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Hotel Death and Other Tales

Hotel Death and Other Tales

by John Perreault

Editorial Reviews

Publishers Weekly - Publisher's Weekly
Fourteen stories, most of them narratives, share a common theme of consciousness. From an inventor so obsessed with the search for a new cheese that he discovers a method of inducing male lactation in order to create his own milk, to a woman whose life is entirely defined and fulfilled by a mail-order catalogue, Perreault explores the being and nothingness of a range of characters at odds with reality. The stories often shift perspective and reality midstream, and fanciful language reveals a poetic sensibility at work and play. In ``Milk Beard,'' there is a remembered dream about a Santa Claus: ``False hairs . . . keep getting in my nose. I want to sneeze. False heirs. The clause that refleshes.'' Many common details echo through these stories, as if they were a series of fever dreams. The sex, much of it between men, the violence and the death seem vague and dreamy. In the last story, the male narrator (or is it a woman?) goes to Provincetown to take care of a house, and finds a book called Hotel Death and Other Tales. ``It was as if the author had written all the stories in the book in order to create a fictional person who would write such stories, a fictional author.'' Perreault has done that and more with these unusual and challenging tales. (Aug.)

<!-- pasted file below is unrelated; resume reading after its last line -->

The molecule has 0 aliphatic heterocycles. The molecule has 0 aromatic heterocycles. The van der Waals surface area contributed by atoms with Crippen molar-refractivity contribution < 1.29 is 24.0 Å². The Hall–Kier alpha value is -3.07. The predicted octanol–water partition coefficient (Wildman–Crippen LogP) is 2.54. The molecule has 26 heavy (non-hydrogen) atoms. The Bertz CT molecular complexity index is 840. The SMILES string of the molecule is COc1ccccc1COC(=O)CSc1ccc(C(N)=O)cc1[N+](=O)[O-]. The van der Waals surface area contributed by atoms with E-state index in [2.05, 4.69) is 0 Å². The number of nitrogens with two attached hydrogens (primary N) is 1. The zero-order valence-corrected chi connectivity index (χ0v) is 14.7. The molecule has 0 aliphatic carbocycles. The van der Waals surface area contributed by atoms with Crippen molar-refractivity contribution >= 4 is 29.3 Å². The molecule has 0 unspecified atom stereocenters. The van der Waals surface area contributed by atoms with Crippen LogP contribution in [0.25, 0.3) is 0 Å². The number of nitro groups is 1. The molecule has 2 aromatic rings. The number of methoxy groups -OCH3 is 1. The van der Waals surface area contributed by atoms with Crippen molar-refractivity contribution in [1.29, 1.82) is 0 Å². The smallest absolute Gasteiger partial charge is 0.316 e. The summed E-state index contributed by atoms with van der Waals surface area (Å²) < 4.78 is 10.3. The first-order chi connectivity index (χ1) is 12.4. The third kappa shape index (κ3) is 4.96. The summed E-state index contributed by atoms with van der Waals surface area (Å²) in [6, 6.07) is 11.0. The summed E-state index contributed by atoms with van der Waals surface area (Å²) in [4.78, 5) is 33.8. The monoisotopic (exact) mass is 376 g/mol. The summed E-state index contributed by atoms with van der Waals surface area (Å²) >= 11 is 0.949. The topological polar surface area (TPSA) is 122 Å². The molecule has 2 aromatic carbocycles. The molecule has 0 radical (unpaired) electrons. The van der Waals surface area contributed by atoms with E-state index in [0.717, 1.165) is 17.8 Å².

Product Details

Sun & Moon Press
Publication date:
New American Fiction Ser.
Product dimensions:
5.02(w) x 7.49(h) x 0.68(d)

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